P.Mean: Naming conventions for variables (created 2008-07-30).

For almost all statistical software programs, you can and should provide variable names for your data. Variable names are a short descriptive explanation of what resides in each column of data. You should choose a variable name that is short, concise, and descriptive.

Names that are too short will lead to terse but difficult to follow output. Names that are too long will create formatting and readability problems. In most situations, it is best to keep the variable name between 4 and 16 characters in length. There are exceptions, of course. If you only have two columns of data, and you're not sharing your output with anyone else, it's okay to label them x and y.

Frequently, a variable name will logically consist of two or more separate words, such as "birth weight" or "systolic blood pressure." You will have several choices for variable names.

  1. Use spaces in the variable name. This is not a viable option in many statistical software system. These systems will get confused by a variable with a name like "birth weight" especially if it appears in a list. Computer software tends to be simplistic and will tend to treat the above variable name as the names of two separate variables "birth" and "weight." Some statistical software programs will allow blanks in a variable name, but may force you to use delimiters like quote marks around such a variable name.
  2. Run the words together. You can create a compound variable name out of several separate words, and often this works well. Variable names like "birthweight" and "systolicbloodpressure" are reasonable choices. Sometimes, however, there are unintended effects. There's a story about a group called "Writers Exchange" that wanted to set up a website. As is commonly done for many websites, they just ran the words together to get www.writersexchange.com. Of course, this could easily be misread as "writer sex change." Other combinations can look awkward or cause momentary confusion. The variables "momage" and "dadage" for example, could be accidentally be misconstrued as nonsense words rhyming with "homage" and "adage."
  3. Use mixed capitalization. Some statistical software programs will allow you to use a mixture of upper and lower case and this will allow you to create more readable versions of compound variable names. There is less confusion about "MomAge" and "DadAge" for example. Mixed capitalization is often called "CamelCase" because the words end up having several humps.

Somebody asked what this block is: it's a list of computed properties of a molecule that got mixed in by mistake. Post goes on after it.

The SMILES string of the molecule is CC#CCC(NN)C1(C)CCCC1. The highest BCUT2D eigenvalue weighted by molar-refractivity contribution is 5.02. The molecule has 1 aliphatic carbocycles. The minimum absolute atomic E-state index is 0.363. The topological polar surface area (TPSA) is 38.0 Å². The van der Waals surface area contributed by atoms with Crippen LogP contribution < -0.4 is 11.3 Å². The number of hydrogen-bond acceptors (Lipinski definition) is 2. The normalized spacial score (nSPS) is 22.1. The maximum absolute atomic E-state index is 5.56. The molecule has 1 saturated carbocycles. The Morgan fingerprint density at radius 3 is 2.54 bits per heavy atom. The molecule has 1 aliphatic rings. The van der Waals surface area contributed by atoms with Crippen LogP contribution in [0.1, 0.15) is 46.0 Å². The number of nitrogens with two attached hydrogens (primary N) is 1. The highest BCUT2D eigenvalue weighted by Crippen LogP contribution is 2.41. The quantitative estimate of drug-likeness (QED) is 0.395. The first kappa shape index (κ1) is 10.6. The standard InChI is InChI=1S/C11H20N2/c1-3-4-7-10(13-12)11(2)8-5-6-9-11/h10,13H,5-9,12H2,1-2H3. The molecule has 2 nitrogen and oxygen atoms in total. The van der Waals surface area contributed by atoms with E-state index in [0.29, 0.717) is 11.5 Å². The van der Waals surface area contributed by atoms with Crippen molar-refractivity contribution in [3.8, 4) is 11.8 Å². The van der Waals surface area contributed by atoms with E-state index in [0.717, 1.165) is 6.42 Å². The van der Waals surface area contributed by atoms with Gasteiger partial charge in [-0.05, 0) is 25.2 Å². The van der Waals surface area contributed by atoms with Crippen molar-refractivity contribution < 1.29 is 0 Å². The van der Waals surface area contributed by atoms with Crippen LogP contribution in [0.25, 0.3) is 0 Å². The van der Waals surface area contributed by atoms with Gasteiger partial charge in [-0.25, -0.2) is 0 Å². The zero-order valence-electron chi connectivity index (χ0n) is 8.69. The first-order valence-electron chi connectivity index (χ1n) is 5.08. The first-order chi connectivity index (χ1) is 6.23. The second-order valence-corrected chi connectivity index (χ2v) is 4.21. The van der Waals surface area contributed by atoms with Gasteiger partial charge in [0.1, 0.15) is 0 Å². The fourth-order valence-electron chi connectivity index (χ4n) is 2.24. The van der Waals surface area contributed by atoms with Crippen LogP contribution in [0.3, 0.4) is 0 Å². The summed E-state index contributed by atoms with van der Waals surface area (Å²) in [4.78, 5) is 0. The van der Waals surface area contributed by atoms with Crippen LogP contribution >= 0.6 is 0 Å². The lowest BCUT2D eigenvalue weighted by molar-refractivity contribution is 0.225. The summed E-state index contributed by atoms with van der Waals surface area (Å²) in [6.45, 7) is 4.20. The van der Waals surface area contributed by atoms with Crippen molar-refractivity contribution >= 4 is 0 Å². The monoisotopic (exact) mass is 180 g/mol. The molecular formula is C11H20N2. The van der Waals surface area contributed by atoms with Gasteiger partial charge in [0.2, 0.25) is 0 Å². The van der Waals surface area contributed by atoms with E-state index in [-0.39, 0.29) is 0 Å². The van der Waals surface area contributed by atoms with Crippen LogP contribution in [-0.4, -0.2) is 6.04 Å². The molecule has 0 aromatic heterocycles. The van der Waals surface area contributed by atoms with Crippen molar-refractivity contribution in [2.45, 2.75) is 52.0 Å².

4. Use punctuation symbols instead of spaces. You can replace blanks with special symbols that keep the meaning of a variable name clear. Two punctuation marks that I use frequently are the underscore character ("_") and the dot ("."). Some examples of this are "systolic.blood.pressure" and "birth_weight." Some symbols, such as the minus sign ("-") and the forward slash ("/") may cause problems because they may falsely imply a subtraction or division calculation. Thus a program that encounters "systolic-blood-pressure" might try to subtract the "blood" and "pressure" variables from the "systolic" variable, and a program that encounters "birth/weight" may try to divide the "birth" variable by the "weight" variable.

Here are some other issues to consider.

  1. Please avoid all upper case when naming variables. This may be unavoidable in a few statistical software programs, but upper case writing is harder to read. On the Internet, all uppercase is described as the written equivalent of shouting and is considered annoying. On a more practical level, upper case is generally considered harder to read. "During repeated tests on adults, the studies indicated that the use of all caps lengthens the reading time by 9.5% to 19%. The average reader took about 12-13% more time to read all caps. That translates to 38 words/minute slower than using sentence case. Moreover, when the psychologists asked the participants for their opinion of legibility, 90% of the participants preferred lower case type." www.ca7.uscourts.gov/Rules/Painting_with_Print.pdf
  2. Do not let capitalization be the only feature that distinguishes between two variables. It is common in genetics to distinguish between dominant and recessive alleles using upper and lower case respectively. This can often allow complex genetic situations to be described succinctly. But visually, there is very little difference between "X" and "x" so the benefits associated with brevity may be outweighed by the greater tendency for confusing the two variables.
  3. Do not try to squeeze every detail into a variable name. While a variable name can include details like units of measure (birth.weight.in.grams) or timing (age_at_enrolment), this can often be overkill. Most statistical software programs will provide additional documentation, such as variable labels, to help with information that does not easily fit into the variable name.

Creative Commons License This work is licensed under a Creative Commons Attribution 3.0 United States License. This page was written by Steve Simon and was last modified on 2010-04-01. Need more information? I have a page with general help resources. You can also browse for pages similar to this one at Category: Data management.